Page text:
So what I want you guys to get out of this video, if you go somewhere and you want to get some cool footage, but you're not sure what the local laws are or what the state laws are or anything like that, find somebody in charge.
And just ask them, you know, sometimes they say it's easier to ask for forgiveness than it is permission. But I think for the sake of drones and for the sake of people that fly drones, if you want to keep this hobby open and not regulated, you should be cordial all the time. You should always ask permission.
And if you're going to fly in a national park or state park and just say, oh, I won't get. Don't do that, you guys. Please ask permission. Find somebody you never know. You know the rules are there, but there's also people in charge that will say, you know what? I know there's regulations and there's. But if you fly over here and you don't bother anybody, we're going to be fine with it.
And that's what this person was saying to me. So he's going to let me fly, he's going to let me fly over the water and he's going to let me get some footage of the boats coming off the dock and going out for their fishing tournament.
And so, I thought that was really cool and that's really nice of him. And all it takes, you guys, is common sense. Common courtesy and ask permission.
So, what do you think? Is it worth it to fly in state parks, like to approach the park ranger or to approach someone of authority who has that decision-making ability? Because I know our state parks are very beautiful and there's a lot of things that I want to capture in them.
So, I've actually developed a relationship with some of our park rangers in the state over the years, and so I feel comfortable, you know, being able to fly in those areas. I still go and approach them and I still let them know, hey, I'm, you know, in the area, can I fly?
And sometimes they won't let me just because there's so many people and maybe the park's so full, and they just don't want to be bombarded with questions.
Or maybe there's another reason that we can't fly. So anyway, develop those relationships, you guys. I think that's really important. And it's just going to let you have so much more fun. So if you got anything out of this video, hit that thumbs up. Also, subscribe if you want to see more videos like this.
I'm working on a video that I think a lot of you are going to appreciate. I'm going to make it something that can be shared with authorities, with lawmakers, and decision-makers in every state of the United States.
And you can, you're going to be able to share this video with them to help educate them because I'm seeing so many rules that are being like brought before the legislature to limit what drones can do and what people c with drones can do.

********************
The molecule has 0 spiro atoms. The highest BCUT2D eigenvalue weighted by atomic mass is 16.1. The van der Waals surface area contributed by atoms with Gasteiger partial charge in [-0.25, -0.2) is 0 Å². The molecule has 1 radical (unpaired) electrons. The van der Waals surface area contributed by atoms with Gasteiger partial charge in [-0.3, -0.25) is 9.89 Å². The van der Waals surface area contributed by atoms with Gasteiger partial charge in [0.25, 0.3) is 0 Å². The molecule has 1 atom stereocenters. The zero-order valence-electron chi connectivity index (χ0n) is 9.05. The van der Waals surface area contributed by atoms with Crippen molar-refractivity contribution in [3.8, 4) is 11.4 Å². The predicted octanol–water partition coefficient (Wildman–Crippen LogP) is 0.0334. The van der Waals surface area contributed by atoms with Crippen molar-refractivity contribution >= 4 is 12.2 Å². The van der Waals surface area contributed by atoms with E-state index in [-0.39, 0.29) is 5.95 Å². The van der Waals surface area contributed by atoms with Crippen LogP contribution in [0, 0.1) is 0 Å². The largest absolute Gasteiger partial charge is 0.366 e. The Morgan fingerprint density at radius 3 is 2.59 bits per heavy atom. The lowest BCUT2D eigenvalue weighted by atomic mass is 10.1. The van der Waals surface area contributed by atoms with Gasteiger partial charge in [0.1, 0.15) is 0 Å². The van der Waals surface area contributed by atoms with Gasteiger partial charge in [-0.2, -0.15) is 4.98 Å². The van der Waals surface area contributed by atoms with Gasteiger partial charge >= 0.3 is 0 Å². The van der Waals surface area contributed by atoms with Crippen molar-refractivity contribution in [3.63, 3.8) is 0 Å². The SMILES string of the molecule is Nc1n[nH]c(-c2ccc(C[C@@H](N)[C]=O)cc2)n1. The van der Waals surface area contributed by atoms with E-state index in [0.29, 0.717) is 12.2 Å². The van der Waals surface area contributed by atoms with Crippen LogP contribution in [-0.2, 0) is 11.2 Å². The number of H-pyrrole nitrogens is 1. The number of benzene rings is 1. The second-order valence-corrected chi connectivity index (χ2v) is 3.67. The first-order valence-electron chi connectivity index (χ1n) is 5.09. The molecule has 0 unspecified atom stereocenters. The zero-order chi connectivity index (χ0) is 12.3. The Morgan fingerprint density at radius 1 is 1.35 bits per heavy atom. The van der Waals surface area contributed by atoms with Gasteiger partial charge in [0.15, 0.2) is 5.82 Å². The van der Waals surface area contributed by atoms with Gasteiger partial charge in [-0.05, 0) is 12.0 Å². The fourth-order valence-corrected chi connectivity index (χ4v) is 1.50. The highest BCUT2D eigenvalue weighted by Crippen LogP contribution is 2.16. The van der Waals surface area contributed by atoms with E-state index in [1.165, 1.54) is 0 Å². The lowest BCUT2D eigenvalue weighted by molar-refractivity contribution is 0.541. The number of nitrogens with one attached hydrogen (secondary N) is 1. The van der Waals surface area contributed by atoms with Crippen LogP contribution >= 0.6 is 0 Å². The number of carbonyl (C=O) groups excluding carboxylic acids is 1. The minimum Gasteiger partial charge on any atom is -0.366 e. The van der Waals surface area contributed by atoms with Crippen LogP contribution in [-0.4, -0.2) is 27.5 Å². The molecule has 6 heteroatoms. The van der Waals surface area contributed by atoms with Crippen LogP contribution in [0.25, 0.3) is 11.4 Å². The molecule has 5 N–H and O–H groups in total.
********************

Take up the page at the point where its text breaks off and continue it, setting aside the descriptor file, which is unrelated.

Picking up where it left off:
And all of them just don't understand the Federal Aviation Administration (FAA) drone rules. So, I want to create something that's really valuable for those people and something that their constituents can send to them and say, look. This person's done the research, and he knows how it's, and if you want to research it, you know there's going to be links for everything.
So, I'm working on that video, so please subscribe if you want to see that video, if you want, have access to it, because I think it's really important that we share this information with some of our lawmakers because the lawmakers don't take the time to learn. And so, I want to make something that's quick and concise to share that with them.
So, so, also follow me on social media. You guys, I'm having a lot of fun on TikTok and Instagram, and Twitter. I post a lot of content on there that you're not going to see here on my YouTube channel.
So have a great day everyone, and as always, fly safe and fly smart.
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In Utah and in Oregon I believe, it has been a while since I flew Oregon. The regulations for state parks are set park by park. You generally go to the main visitors center and pay $10 and get a little permit with the park specific rules for that park.. Even so, the park can only preclude you from launching or landing from within the park. BUT, you can only fly as far as you can see as all other FAA rules are still in effect. I prefer this route. (Park by Park rules) as it prevents situations like what we are seeing in our national parks today. We all own the parks… A great solution would be park by park regulations that governed use on Drone Mondays around wildlife and geologically sensitive areas.